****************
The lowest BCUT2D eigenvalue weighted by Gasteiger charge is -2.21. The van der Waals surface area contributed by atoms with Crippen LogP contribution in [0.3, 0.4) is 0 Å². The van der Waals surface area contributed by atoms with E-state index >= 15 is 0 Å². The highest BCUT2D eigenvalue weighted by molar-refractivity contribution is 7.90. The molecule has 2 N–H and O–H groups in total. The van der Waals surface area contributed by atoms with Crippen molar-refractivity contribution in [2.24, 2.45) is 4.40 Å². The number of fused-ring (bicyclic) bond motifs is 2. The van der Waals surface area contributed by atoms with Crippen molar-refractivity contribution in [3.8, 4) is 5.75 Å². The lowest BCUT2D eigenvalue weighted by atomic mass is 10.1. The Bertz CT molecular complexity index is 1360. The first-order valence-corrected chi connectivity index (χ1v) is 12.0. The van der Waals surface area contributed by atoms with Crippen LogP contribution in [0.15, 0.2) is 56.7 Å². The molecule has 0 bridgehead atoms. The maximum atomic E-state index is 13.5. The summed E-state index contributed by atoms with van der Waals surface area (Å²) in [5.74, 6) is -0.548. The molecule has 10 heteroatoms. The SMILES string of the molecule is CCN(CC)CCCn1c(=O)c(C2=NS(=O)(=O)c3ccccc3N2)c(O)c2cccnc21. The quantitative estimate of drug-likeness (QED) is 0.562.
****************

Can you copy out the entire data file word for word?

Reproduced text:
The lowest BCUT2D eigenvalue weighted by Gasteiger charge is -2.21. The van der Waals surface area contributed by atoms with Crippen LogP contribution in [0.3, 0.4) is 0 Å². The van der Waals surface area contributed by atoms with E-state index >= 15 is 0 Å². The highest BCUT2D eigenvalue weighted by molar-refractivity contribution is 7.90. The molecule has 2 N–H and O–H groups in total. The van der Waals surface area contributed by atoms with Crippen molar-refractivity contribution in [2.24, 2.45) is 4.40 Å². The number of fused-ring (bicyclic) bond motifs is 2. The van der Waals surface area contributed by atoms with Crippen molar-refractivity contribution in [3.8, 4) is 5.75 Å². The lowest BCUT2D eigenvalue weighted by atomic mass is 10.1. The Bertz CT molecular complexity index is 1360. The first-order valence-corrected chi connectivity index (χ1v) is 12.0. The van der Waals surface area contributed by atoms with Crippen LogP contribution in [0.15, 0.2) is 56.7 Å². The molecule has 0 bridgehead atoms. The maximum atomic E-state index is 13.5. The summed E-state index contributed by atoms with van der Waals surface area (Å²) in [5.74, 6) is -0.548. The molecule has 10 heteroatoms. The SMILES string of the molecule is CCN(CC)CCCn1c(=O)c(C2=NS(=O)(=O)c3ccccc3N2)c(O)c2cccnc21. The quantitative estimate of drug-likeness (QED) is 0.562.